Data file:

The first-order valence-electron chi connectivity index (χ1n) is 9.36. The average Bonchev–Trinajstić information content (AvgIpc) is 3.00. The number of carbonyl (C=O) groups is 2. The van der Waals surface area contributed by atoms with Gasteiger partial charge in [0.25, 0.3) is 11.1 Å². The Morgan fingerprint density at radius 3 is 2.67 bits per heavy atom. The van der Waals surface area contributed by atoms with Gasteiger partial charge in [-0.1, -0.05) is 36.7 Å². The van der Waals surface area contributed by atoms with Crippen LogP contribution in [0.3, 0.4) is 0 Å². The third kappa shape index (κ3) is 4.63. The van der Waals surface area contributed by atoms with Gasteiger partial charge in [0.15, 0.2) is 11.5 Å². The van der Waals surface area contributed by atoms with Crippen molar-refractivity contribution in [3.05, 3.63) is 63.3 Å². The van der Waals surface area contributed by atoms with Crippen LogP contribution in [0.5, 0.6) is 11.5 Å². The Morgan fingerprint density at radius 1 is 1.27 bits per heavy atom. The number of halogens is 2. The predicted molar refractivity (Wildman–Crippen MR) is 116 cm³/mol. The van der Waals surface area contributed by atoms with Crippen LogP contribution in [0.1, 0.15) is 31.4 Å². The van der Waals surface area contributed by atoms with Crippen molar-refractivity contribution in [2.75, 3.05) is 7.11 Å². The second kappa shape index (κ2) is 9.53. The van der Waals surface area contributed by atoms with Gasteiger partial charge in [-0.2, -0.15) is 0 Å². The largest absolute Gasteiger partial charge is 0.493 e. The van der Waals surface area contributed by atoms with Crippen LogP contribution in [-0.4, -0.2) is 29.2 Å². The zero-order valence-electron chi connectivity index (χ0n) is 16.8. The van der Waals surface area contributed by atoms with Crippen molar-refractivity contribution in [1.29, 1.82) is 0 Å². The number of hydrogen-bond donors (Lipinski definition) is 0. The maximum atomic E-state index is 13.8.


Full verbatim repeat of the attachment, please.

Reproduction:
The first-order valence-electron chi connectivity index (χ1n) is 9.36. The average Bonchev–Trinajstić information content (AvgIpc) is 3.00. The number of carbonyl (C=O) groups is 2. The van der Waals surface area contributed by atoms with Gasteiger partial charge in [0.25, 0.3) is 11.1 Å². The Morgan fingerprint density at radius 3 is 2.67 bits per heavy atom. The van der Waals surface area contributed by atoms with Gasteiger partial charge in [-0.1, -0.05) is 36.7 Å². The van der Waals surface area contributed by atoms with Crippen LogP contribution in [0.3, 0.4) is 0 Å². The third kappa shape index (κ3) is 4.63. The van der Waals surface area contributed by atoms with Gasteiger partial charge in [0.15, 0.2) is 11.5 Å². The van der Waals surface area contributed by atoms with Crippen molar-refractivity contribution in [3.05, 3.63) is 63.3 Å². The van der Waals surface area contributed by atoms with Crippen LogP contribution in [0.5, 0.6) is 11.5 Å². The Morgan fingerprint density at radius 1 is 1.27 bits per heavy atom. The number of halogens is 2. The predicted molar refractivity (Wildman–Crippen MR) is 116 cm³/mol. The van der Waals surface area contributed by atoms with Crippen LogP contribution in [0.1, 0.15) is 31.4 Å². The van der Waals surface area contributed by atoms with Crippen molar-refractivity contribution in [2.75, 3.05) is 7.11 Å². The second kappa shape index (κ2) is 9.53. The van der Waals surface area contributed by atoms with Gasteiger partial charge in [-0.2, -0.15) is 0 Å². The largest absolute Gasteiger partial charge is 0.493 e. The van der Waals surface area contributed by atoms with Crippen LogP contribution in [-0.4, -0.2) is 29.2 Å². The zero-order valence-electron chi connectivity index (χ0n) is 16.8. The van der Waals surface area contributed by atoms with Crippen molar-refractivity contribution in [1.29, 1.82) is 0 Å². The number of hydrogen-bond donors (Lipinski definition) is 0. The maximum atomic E-state index is 13.8.